Axios, October 2020
New data from the Pew Research Center shows that parents are being hit especially hard by the coronavirus pandemic, and as far as job losses go, mothers and fathers are faring equally poorly.
Why it matters: Economists have been warning for months that the pandemic could do long-term damage to the economy as people remain unemployed for longer stretches of time.
- And the decline of women’s growth as a share of the labor force reverses what had been a broad-based economic tailwind for the U.S.
What’s happening: “[O]ver the first six months of the outbreak, the labor market impact of COVID-19 has similarly affected mothers and fathers, and the wide gulf that exists in the workplace engagement of mothers and fathers persists virtually unchanged,” Pew writes.
- “The share of mothers and fathers who were employed and at work plunged with the onset of the coronavirus outbreak and had recovered only partially through September 2020.”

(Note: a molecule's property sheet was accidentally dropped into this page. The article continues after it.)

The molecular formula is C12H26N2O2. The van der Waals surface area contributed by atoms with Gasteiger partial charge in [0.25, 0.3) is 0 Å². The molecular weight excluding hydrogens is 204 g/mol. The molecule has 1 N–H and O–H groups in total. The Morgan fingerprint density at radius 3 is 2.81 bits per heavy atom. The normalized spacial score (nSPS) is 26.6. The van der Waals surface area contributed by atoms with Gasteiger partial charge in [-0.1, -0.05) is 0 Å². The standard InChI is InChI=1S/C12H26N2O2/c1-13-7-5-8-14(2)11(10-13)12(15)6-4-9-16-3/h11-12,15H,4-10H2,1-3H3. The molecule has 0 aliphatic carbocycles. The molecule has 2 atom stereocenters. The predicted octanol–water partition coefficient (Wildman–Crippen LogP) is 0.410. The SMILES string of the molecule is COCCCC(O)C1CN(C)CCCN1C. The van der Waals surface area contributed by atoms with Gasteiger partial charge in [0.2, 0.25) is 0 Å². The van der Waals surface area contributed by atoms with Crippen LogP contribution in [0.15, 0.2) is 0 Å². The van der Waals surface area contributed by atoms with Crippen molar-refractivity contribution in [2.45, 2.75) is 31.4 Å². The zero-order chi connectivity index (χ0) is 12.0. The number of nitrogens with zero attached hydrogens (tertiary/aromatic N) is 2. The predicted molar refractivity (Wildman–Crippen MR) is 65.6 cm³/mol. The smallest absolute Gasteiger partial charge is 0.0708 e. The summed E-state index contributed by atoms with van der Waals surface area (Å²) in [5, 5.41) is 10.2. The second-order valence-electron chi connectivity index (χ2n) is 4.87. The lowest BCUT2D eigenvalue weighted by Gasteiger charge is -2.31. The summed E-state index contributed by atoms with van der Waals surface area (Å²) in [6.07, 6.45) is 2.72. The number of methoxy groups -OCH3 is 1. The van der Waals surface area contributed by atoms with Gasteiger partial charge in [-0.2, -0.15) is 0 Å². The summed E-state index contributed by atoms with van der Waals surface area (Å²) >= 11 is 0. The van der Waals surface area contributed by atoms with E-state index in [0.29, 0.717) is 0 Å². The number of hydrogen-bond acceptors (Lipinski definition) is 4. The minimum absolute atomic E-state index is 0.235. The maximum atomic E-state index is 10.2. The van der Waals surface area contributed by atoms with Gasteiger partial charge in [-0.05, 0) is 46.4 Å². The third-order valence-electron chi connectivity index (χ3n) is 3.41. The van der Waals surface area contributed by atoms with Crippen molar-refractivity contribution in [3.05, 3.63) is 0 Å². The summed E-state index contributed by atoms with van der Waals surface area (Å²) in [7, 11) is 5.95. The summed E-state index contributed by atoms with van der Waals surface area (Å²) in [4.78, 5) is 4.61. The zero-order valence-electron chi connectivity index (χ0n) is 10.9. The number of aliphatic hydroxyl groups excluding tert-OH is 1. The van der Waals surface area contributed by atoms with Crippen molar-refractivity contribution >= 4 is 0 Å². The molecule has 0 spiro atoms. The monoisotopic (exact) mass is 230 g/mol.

- “The gender gap in September (22 percentage points) is slightly greater than in February (20 points), but a similar gap was also present in September 2019.”
What we’re hearing: “If you want to maximize economic growth, you want all working age adults to be engaged with the labor market at their maximum capacity,” Misty Heggeness, a visiting scholar at the Minneapolis Fed, tells Axios.
- “We’re cutting ourselves short as a society.”
The big picture: “There is no new normal to this. It just keeps getting worse every day,” says Alicia Modestino, an economics professor at Northeastern University and a former senior economist at the Boston Fed.